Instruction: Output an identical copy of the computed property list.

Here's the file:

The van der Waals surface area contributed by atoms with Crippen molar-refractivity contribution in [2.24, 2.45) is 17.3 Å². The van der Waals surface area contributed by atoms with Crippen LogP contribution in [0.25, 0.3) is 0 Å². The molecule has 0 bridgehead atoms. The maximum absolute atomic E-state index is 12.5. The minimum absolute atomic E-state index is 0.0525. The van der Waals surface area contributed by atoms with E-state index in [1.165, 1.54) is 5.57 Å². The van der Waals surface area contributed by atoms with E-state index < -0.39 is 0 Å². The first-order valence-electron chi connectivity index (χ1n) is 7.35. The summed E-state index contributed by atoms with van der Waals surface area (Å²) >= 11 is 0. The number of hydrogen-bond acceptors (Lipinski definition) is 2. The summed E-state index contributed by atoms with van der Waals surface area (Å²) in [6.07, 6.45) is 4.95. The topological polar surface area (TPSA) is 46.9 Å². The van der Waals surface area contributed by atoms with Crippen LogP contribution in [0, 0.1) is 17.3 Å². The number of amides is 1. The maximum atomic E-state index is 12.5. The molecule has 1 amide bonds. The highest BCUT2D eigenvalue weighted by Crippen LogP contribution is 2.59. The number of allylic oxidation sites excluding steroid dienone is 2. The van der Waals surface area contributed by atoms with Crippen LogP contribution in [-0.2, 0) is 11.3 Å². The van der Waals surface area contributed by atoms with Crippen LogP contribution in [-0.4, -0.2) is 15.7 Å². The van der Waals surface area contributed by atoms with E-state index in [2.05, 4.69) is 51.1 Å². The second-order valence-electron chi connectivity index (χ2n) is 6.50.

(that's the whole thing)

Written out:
The van der Waals surface area contributed by atoms with Crippen molar-refractivity contribution in [2.24, 2.45) is 17.3 Å². The van der Waals surface area contributed by atoms with Crippen LogP contribution in [0.25, 0.3) is 0 Å². The molecule has 0 bridgehead atoms. The maximum absolute atomic E-state index is 12.5. The minimum absolute atomic E-state index is 0.0525. The van der Waals surface area contributed by atoms with E-state index in [1.165, 1.54) is 5.57 Å². The van der Waals surface area contributed by atoms with E-state index < -0.39 is 0 Å². The first-order valence-electron chi connectivity index (χ1n) is 7.35. The summed E-state index contributed by atoms with van der Waals surface area (Å²) >= 11 is 0. The number of hydrogen-bond acceptors (Lipinski definition) is 2. The summed E-state index contributed by atoms with van der Waals surface area (Å²) in [6.07, 6.45) is 4.95. The topological polar surface area (TPSA) is 46.9 Å². The van der Waals surface area contributed by atoms with Crippen LogP contribution in [0, 0.1) is 17.3 Å². The number of amides is 1. The maximum atomic E-state index is 12.5. The molecule has 1 amide bonds. The highest BCUT2D eigenvalue weighted by Crippen LogP contribution is 2.59. The number of allylic oxidation sites excluding steroid dienone is 2. The van der Waals surface area contributed by atoms with Crippen LogP contribution in [-0.2, 0) is 11.3 Å². The van der Waals surface area contributed by atoms with Crippen LogP contribution in [-0.4, -0.2) is 15.7 Å². The van der Waals surface area contributed by atoms with E-state index in [2.05, 4.69) is 51.1 Å². The second-order valence-electron chi connectivity index (χ2n) is 6.50.